It’s the child-like, squirming in our seats attitude which is affecting girls around the country and denying them the basic human right to prepare for and be sanitary on their periods.

“We’ve smashed so many societal taboos in recent years, but somehow, a natural process affecting half the world’s population, something that is so remarkable in its function is still talked about in hushed tones and causes huge shame and embarrassment,” says Amika as she starts to open up about her dismay at the way in which periods are perceived. “I for one am proud of my periods. It makes me a woman and I’m not ashamed.”

Amika believes that sanitary product companies have a great responsibility when it comes to showcasing periods for what they are. “These companies have a lot to do in undoing the regressive advertising that’s been subconsciously influencing our perceptions of periods.”

A still from Bodyform’s #BloodNormal advert, the first manufacturer to show real ‘blood’.

One company leading the way in accurately portraying periods in advertisements is Bodyform. In October it released an advert, #BloodNormal, becoming the first to showcase real ‘blood’ for a sanitary product.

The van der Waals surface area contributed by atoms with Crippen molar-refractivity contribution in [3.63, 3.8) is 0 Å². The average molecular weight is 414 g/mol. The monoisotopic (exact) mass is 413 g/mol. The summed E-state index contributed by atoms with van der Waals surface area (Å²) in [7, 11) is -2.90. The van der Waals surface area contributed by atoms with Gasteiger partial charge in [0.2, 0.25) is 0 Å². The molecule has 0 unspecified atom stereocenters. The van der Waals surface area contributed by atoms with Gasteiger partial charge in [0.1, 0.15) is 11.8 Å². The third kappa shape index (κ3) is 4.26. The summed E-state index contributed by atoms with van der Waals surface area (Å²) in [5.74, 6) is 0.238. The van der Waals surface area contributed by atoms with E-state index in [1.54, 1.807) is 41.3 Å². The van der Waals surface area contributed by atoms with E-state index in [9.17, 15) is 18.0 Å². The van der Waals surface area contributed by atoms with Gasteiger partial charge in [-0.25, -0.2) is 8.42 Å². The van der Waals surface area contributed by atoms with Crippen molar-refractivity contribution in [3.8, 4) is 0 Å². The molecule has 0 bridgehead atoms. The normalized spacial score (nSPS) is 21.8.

“According to our recent research, we know that 61% of women believe that the portrayal of periods in feminine care advertising is unrealistic. Bodyform wants to change this,” a spokesperson for the company told The Demon.

The next big step in Amika’s campaign is a demonstration taking place in Parliament Square on the 20th of December. People attending are encouraged to wear red to show the British government that menstruation blood is nothing to be ashamed of.

Whilst Amika is tackling her campaign commitments, she is also studying for her A levels and this has made her something of a pro when it comes to being efficient.

“I’ve become pretty ace at multi-tasking. A Levels are tough, and it can be difficult juggling talks, interviews, media and general campaigning plans. But everyone has been supportive.”

The sheer passion Amika exudes for #FreePeriods is remarkable, but she knows altering perceptions is not going to be an easy feat, “we are all fighting for change, and that was never going to be easy.”

For more information about Amika’s campaign, you can visit www.freeperiods.org.

Closer to home, the De Montfort Student Union’s (DSU), women’s representative, Sarah Burdett and Jessica Okwuonu, the Vice President of Welfare and Community, successfully campaigned to provide students with free sanitary products inside the Campus Centre.

Sarah Burdett told the DSU website that “students really should not be missing out on their education because they cannot afford free sanitary products”.

Students can ask for free sanitary products at the DSU reception, on the ground floor of the Campus Centre. Currently, they are also introducing sanitary products inside both gender neutral and female toilets, within the building.